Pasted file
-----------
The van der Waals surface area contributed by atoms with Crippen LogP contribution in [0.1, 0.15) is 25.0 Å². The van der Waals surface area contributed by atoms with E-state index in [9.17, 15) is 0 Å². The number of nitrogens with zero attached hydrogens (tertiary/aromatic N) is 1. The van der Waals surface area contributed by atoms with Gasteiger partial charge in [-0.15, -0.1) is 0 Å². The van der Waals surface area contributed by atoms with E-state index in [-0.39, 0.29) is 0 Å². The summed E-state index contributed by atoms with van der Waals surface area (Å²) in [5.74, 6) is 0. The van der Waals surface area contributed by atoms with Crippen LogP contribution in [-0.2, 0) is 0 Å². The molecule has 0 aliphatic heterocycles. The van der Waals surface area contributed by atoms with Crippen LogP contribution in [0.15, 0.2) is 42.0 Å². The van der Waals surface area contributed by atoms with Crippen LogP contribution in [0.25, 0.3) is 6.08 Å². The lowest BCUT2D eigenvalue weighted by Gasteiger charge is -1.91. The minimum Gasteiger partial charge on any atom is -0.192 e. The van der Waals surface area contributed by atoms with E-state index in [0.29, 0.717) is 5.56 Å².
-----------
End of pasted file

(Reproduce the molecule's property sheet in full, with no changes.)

The van der Waals surface area contributed by atoms with Crippen LogP contribution in [0.1, 0.15) is 25.0 Å². The van der Waals surface area contributed by atoms with E-state index in [9.17, 15) is 0 Å². The number of nitrogens with zero attached hydrogens (tertiary/aromatic N) is 1. The van der Waals surface area contributed by atoms with Gasteiger partial charge in [-0.15, -0.1) is 0 Å². The van der Waals surface area contributed by atoms with E-state index in [-0.39, 0.29) is 0 Å². The summed E-state index contributed by atoms with van der Waals surface area (Å²) in [5.74, 6) is 0. The van der Waals surface area contributed by atoms with Crippen LogP contribution in [-0.2, 0) is 0 Å². The molecule has 0 aliphatic heterocycles. The van der Waals surface area contributed by atoms with Crippen LogP contribution in [0.15, 0.2) is 42.0 Å². The van der Waals surface area contributed by atoms with Crippen LogP contribution in [0.25, 0.3) is 6.08 Å². The lowest BCUT2D eigenvalue weighted by Gasteiger charge is -1.91. The minimum Gasteiger partial charge on any atom is -0.192 e. The van der Waals surface area contributed by atoms with E-state index in [0.29, 0.717) is 5.56 Å².